In my opinion the spectrally correct (and obviously well-energized) reverberant field of a good omni is beneficial, and especially so for classical music because it more closely approximates the concert hall experience.  But if we want to get closer to the experience we'd have in a really good seat in a concert hall, we should look at the two-stream paradigm, and try to get a clear time-differentiation between our direct and reverberant sound streams.   Imo dipoles, bipoles, and other well thought-out polydirectionals can deliver the goods if they are set up correctly.  And if we have the two-stream paradigm (and that 10-millisecond target) in mind, imo we are on the right track. 


rajacat

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Re: Recommended speakers for classical music
« Reply #128 on: 23 Nov 2015, 12:03 am »
These 18" waveguide/15" woofer/1" compression driver loaded speakers do well with Classical,...IMO. I use them with a small, mixed swarm of 2- 6.5" tapped horns and one conventional  12" sealed sub. They're powered with inexpensive amps but they still sound good. They project a nice large sound stage, solid center image, locate instruments, etc. They're high efficiency. Huge dynamics. 15" woofer hits hard! :)  I'm slowly upgrading my electronics,  to ,hopefully, maximize their potential.


tube-vds

Re: Recommended speakers for classical music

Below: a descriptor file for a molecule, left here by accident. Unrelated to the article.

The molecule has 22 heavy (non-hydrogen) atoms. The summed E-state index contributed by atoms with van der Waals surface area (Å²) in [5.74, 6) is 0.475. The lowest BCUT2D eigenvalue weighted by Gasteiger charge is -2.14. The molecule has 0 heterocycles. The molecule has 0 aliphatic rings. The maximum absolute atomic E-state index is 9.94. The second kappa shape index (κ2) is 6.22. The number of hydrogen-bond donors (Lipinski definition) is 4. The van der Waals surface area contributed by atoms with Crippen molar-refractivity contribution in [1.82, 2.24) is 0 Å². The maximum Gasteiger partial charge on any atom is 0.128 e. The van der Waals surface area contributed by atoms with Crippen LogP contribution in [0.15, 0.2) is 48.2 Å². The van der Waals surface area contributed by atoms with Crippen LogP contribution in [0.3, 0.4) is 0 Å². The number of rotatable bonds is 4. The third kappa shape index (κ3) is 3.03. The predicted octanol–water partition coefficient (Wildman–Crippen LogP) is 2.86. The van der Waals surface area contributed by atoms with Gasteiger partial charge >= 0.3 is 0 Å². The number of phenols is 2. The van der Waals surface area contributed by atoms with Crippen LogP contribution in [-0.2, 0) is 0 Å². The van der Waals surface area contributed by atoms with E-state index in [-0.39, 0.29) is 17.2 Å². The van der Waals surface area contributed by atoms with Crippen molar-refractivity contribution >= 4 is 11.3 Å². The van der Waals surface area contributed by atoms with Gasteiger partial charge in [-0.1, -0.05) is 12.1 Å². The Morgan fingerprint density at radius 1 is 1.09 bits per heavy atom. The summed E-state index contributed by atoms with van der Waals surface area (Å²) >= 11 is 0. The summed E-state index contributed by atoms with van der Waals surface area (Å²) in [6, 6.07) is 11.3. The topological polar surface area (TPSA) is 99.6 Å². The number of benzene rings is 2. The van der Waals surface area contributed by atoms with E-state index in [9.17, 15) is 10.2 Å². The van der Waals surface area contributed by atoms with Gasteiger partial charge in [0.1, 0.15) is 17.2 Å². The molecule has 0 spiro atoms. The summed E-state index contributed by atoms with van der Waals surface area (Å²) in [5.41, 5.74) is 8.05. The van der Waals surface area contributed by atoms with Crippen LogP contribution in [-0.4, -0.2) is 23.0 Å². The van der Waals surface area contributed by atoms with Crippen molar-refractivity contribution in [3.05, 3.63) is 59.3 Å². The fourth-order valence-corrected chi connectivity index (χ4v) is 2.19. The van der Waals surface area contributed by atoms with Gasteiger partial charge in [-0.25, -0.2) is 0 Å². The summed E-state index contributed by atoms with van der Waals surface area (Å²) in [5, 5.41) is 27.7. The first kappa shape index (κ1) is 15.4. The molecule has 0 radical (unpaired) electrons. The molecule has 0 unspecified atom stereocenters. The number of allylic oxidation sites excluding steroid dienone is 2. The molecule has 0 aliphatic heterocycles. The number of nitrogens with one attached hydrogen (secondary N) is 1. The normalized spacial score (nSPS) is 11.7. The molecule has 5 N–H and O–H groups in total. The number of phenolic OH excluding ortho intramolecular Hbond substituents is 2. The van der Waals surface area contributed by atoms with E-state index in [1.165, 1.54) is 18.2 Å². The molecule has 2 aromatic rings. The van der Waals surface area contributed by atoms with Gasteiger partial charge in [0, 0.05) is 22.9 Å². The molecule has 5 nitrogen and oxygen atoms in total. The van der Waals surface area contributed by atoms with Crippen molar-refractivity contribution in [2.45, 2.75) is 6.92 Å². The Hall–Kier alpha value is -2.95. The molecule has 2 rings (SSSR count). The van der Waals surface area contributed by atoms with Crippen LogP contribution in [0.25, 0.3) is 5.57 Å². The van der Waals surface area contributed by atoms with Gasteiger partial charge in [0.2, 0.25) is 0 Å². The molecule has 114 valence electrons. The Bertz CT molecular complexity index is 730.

« Reply #129 on: 26 Feb 2016, 08:21 am »
after more 40 years of experience as both a hifi listener and a musician, i can say that sound levels in a concert hall might seem very high, but indeed they are not.

it's huge sound, but not so loud in terms of dB.

only when you're part of the orchestra and are sitting behind some loud brass or timpany etc. it can be to loud (that's why many musicians use hearing protection).

next time you visit a concert take your iphone dB-app and test for yourself.

even when sitting in the 1-10 rows and in the middle of the concert hall - dB maximum at a hector berlioz concert of beethoven's no. 9 symphony will never show more than about 85 dB on your dB-app. it will not be 100% accurate - but it's a good mark for listening levels at home.

good listening starts with normal sound levels - if you hifi system only sounds nice at extremely high levels, something might be wrong with you setup. (or your ears).


maty

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Open baffles with two big subwoofers
« Reply #130 on: 26 Feb 2016, 09:12 am »
To listen orchestral music: open baffles with two big subwoofers 15" or 18" (closed) is a winner combination in a BIG room.

rajacat

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Re: Open baffles with two big subwoofers
« Reply #131 on: 26 Feb 2016, 06:36 pm »
To listen orchestral music: open baffles with two big subwoofers 15" or 18" (closed) is a winner combination in a BIG room.
Yeah, but a sealed midwoofer has impact that you can feel even at moderate volumes. Big cojones for big music. :green: Complement it with a swarm of subs.
« Last Edit: 27 Feb 2016, 04:30 pm by rajacat »

ConfuciusSay

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Re: Recommended speakers for classical music
« Reply #132 on: 28 Sep 2017, 05:07 pm »
Are even the MMG Maggies good or do you have to live up to the higher end models? I'm tempted by MMG if so, can't really afford higher at the moment  :|